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Can't we just have majority rule?

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Thursday, January 6, 2011

Quick: Which fact in Washington is more outrageous?

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(1) We don't have majority rule in America, thanks to the Senate filibuster rules; or

(2) The Democrats' plan for "controversial" filibuster reform doesn't actually seek to establish majority rule in America.

It's a close call, but I'll take No. 2. Apparently making a full-throated case for majority rule is too controversial a step in the year 2011 in the world's leading democracy.

I'm having a hard time explaining this to my 13-year-old daughter. She gets that the Bill of Rights protects certain fundamental liberties against even a determined majority's thirst to trample on them.

But protecting a determined minority's desire to thwart the will of the majority on legislation of all kinds? A minority that might represent as little as 15 percent of the population?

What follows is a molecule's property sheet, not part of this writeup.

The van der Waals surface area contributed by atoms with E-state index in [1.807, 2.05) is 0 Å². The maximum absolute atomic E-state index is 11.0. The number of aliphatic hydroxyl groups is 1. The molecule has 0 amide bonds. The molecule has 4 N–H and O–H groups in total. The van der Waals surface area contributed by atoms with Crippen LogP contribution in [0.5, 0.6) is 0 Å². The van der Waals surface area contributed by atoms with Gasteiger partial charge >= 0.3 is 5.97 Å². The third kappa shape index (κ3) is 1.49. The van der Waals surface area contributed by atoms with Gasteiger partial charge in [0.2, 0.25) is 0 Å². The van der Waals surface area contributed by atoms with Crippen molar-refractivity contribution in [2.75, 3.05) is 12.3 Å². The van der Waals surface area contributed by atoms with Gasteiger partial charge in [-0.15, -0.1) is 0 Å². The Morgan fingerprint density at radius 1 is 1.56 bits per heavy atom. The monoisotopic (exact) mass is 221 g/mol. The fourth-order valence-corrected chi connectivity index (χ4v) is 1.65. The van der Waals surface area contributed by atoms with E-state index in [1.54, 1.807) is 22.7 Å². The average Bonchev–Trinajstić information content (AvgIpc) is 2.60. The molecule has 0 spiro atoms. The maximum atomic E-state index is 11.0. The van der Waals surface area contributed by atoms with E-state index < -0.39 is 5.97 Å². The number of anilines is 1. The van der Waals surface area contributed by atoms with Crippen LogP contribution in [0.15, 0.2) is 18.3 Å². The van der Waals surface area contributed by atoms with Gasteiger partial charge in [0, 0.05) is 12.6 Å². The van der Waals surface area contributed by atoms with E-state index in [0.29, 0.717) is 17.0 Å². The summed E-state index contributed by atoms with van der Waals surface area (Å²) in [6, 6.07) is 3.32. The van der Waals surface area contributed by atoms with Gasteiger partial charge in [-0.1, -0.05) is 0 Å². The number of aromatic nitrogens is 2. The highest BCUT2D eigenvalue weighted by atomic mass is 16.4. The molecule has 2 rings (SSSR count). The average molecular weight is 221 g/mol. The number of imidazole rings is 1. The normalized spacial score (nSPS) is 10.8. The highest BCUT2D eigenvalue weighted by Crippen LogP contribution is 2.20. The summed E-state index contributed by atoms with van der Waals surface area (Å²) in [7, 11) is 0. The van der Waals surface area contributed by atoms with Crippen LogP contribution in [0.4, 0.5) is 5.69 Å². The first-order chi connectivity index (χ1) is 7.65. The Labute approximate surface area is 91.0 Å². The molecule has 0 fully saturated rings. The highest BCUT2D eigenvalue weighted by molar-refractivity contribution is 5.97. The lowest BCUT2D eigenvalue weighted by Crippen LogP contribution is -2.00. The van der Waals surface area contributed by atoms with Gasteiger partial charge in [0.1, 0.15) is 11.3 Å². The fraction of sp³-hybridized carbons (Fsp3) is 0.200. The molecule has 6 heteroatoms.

It's not clear what theory of governance elevates the tyranny of the minority into a sacred principle.

It can't be the pabulum about "the Senate's unique role as a moderating influence," as Mitch McConnell argued in The Post Wednesday. The framers did that by giving senators six-year terms, not the filibuster.

When you step back from the nitty-gritty, some debates reveal a Big Picture, while other rare issues involve a Really Big Picture. Pull back the lens from the filibuster and the Really Big Picture is this: If we can't scrap the filibuster, we won't thrive in the 21st century.

Let me connect some dots and defend that statement.

As James Fallows noted in an important Atlantic Monthly cover story a year ago, American society now presents a paradox. We have a vibrant, innovative private sector, whose routine birthing of Googles, iPads and Facebooks is the envy of the world. Yet this private dynamism is increasingly weighed down by dysfunctional public institutions that have allowed our infrastructure, and education and health-care systems (among other things) to fall into disrepair - or to operate with crippling inefficiency and ineffectiveness.

This public dysfunction comes at a particularly bad time, because it's the moment when America is losing - as eventually it had to - its unique post-World War II economic primacy. Global competition now poses a threat to middle-class living standards. The adjustment to a world of rising economic powers would be stressful even if we had fabulously competent and effective public institutions. Needless to say, that's not where we are.


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